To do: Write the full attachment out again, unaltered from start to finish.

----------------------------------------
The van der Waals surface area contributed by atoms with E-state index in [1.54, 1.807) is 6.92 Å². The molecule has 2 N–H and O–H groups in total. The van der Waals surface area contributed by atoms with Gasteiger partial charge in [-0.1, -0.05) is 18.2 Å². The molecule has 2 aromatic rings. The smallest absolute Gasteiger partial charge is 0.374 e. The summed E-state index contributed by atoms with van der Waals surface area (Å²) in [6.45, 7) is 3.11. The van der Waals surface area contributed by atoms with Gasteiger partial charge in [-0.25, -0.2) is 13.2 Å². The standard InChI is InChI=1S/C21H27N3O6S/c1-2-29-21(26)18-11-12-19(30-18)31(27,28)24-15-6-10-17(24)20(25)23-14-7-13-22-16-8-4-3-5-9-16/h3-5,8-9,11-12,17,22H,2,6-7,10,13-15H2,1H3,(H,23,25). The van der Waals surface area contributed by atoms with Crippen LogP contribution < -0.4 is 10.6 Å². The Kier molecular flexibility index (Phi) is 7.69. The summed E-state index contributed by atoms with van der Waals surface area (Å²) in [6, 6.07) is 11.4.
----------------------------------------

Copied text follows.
The van der Waals surface area contributed by atoms with E-state index in [1.54, 1.807) is 6.92 Å². The molecule has 2 N–H and O–H groups in total. The van der Waals surface area contributed by atoms with Gasteiger partial charge in [-0.1, -0.05) is 18.2 Å². The molecule has 2 aromatic rings. The smallest absolute Gasteiger partial charge is 0.374 e. The summed E-state index contributed by atoms with van der Waals surface area (Å²) in [6.45, 7) is 3.11. The van der Waals surface area contributed by atoms with Gasteiger partial charge in [-0.25, -0.2) is 13.2 Å². The standard InChI is InChI=1S/C21H27N3O6S/c1-2-29-21(26)18-11-12-19(30-18)31(27,28)24-15-6-10-17(24)20(25)23-14-7-13-22-16-8-4-3-5-9-16/h3-5,8-9,11-12,17,22H,2,6-7,10,13-15H2,1H3,(H,23,25). The van der Waals surface area contributed by atoms with Crippen LogP contribution < -0.4 is 10.6 Å². The Kier molecular flexibility index (Phi) is 7.69. The summed E-state index contributed by atoms with van der Waals surface area (Å²) in [6, 6.07) is 11.4.